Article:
How to calculate VAT?

Following these simple steps can help you to calculate VAT amount and price including/excluding VAT manually on calculator.
add vat calculation

Adding VAT Formula

If you want to add VAT to original figure, to divide the amount by 100 and then multiply by (100 + VAT percentage). That's all, you got inclusive of VAT value (Gross amount).


Add VAT

Price plus VAT calculation

For example, we will calculate VAT at a standard UK VAT rate of 20. If your business sells goods and services for £500

  1. First, you need to divide the amount by 100 per cent
  2. Then multiply this value by 120 per cent
  3. After the calculation, we get £600, which is the price including VAT


We will calculate VAT at a reduced VAT rate of 5. If your business sells goods and services for £1000

  1. First, you need to divide the price excluding VAT by 100 percentage
  2. Then multiply this value by 105 percentage
  3. We get gross amount £1050 - the price VAT inclusive
  4. It turns out that the VAT amount is £50

revers vat calculation

Removing VAT Formula

If you want to subtract VAT from a figure (to make a reverse VAT calculation), to divide the amount by (100 + VAT percentage) and then multiply by 100. Now you know the amount exclusive of VAT (Net amount).


Remove VAT

Price minus VAT calculation

For example, we will calculate VAT at a standard UK VAT rate of 20. If your business sells goods and services for £500

  1. First, you need to divide the gross price by 120 per cent
  2. Then multiply the value obtained by 100 per cent
  3. We get £416.67, which is the price excluding VAT


We will calculate VAT at a reduced VAT rate of 5. If your business sells goods and services for £1000

  1. First, you need to divide the price including VAT by 105 percentage
  2. Then multiply the value obtained by 100 percentage
  3. We get net amount £952.38 - the price without VAT
  4. Accordingly, the VAT amount is £47.62

how to calculate VAT in excel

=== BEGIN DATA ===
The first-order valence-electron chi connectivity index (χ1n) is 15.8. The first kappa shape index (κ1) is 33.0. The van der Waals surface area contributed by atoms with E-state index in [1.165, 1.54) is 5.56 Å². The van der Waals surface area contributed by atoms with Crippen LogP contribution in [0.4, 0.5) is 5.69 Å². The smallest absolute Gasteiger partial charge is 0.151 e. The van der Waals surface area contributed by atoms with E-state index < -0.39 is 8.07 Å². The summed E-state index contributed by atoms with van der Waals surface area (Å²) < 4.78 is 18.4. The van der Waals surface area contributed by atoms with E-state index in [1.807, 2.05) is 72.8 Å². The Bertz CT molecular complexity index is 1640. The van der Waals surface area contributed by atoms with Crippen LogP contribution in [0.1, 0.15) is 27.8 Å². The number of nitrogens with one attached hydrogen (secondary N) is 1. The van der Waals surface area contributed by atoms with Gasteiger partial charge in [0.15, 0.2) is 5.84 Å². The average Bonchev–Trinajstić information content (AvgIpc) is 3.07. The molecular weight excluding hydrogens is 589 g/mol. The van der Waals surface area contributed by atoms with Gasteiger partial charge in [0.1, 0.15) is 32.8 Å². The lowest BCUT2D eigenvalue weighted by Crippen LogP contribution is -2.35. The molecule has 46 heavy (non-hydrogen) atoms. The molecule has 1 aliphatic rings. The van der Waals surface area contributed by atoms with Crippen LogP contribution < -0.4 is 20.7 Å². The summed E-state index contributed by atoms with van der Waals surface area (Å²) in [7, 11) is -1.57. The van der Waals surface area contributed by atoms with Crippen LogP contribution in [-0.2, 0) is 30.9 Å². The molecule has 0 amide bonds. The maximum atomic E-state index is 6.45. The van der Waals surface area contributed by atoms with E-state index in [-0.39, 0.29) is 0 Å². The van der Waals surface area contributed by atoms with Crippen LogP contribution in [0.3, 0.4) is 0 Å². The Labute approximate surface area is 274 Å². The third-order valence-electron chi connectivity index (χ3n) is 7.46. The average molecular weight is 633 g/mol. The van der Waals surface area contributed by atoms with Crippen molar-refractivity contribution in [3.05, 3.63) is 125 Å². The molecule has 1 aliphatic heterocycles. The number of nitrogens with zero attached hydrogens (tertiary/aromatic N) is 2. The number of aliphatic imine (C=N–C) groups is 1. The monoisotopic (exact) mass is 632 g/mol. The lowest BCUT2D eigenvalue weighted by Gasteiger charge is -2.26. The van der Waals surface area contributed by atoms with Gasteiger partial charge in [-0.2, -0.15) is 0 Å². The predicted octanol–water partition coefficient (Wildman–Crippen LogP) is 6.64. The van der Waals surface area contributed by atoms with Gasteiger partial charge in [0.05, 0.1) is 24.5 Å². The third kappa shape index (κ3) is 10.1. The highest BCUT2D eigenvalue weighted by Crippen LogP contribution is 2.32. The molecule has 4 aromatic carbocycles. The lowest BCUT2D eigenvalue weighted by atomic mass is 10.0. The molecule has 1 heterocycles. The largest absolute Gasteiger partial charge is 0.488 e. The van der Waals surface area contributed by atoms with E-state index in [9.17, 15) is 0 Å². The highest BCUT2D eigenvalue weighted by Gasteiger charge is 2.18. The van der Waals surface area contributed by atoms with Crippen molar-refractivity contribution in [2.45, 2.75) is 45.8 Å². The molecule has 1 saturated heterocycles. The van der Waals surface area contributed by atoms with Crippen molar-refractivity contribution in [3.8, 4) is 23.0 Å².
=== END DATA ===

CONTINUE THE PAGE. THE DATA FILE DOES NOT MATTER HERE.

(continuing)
excel

Calculate VAT in Excel

If you need to calculate VAT for several goods at once, it is easier to use Excel than a our VAT calculator. I created a Excel spreadsheet – download, it's free.

Download spreadsheet

A simplified example of the VAT process

The following is an explanation of the VAT applied to coffee sold by a coffee shop owner in a store that contains coffee beans roasted by a nearby roaster with beans grown by a local farmer. Assume that the VAT is 20%. Each person or business involved in the chain must complete the government's VAT paperwork.
farmer

Fresh coffee beans first come from the local farmer. If the roaster pays a total of £5 per pound of fresh coffee beans, a VAT of £1 (£5 x 20%) is added to this cost, so that the farmer receives a total of: £6 for each pound of coffee beans from the roaster.

coffee bean

The roaster roasts the coffee beans and charges the coffee shop owner £10 per pound of roasted coffee beans. This means that the shopkeeper has to pay a total of £12 per pound, £10 for the roasted coffee beans and 20% VAT, which is £2. However, since the farmer has already paid the first £1 to the HMRC, the roaster only has to pay the government £1 in VAT.

coffee maker

A coffee shop owner can use each pound of roasted coffee beans to sell 5 cups of coffee at £4 each for a total of £20. For every 5 cups of coffee sold, the store owner receives a total of £24 from customers who bought his coffee, £20 and £4 VAT. However, since a total of £2 in VAT has already been paid to the state by the farmer and the roaster, the shopkeeper pays only £2 to the HMRC.

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Antony Kidless
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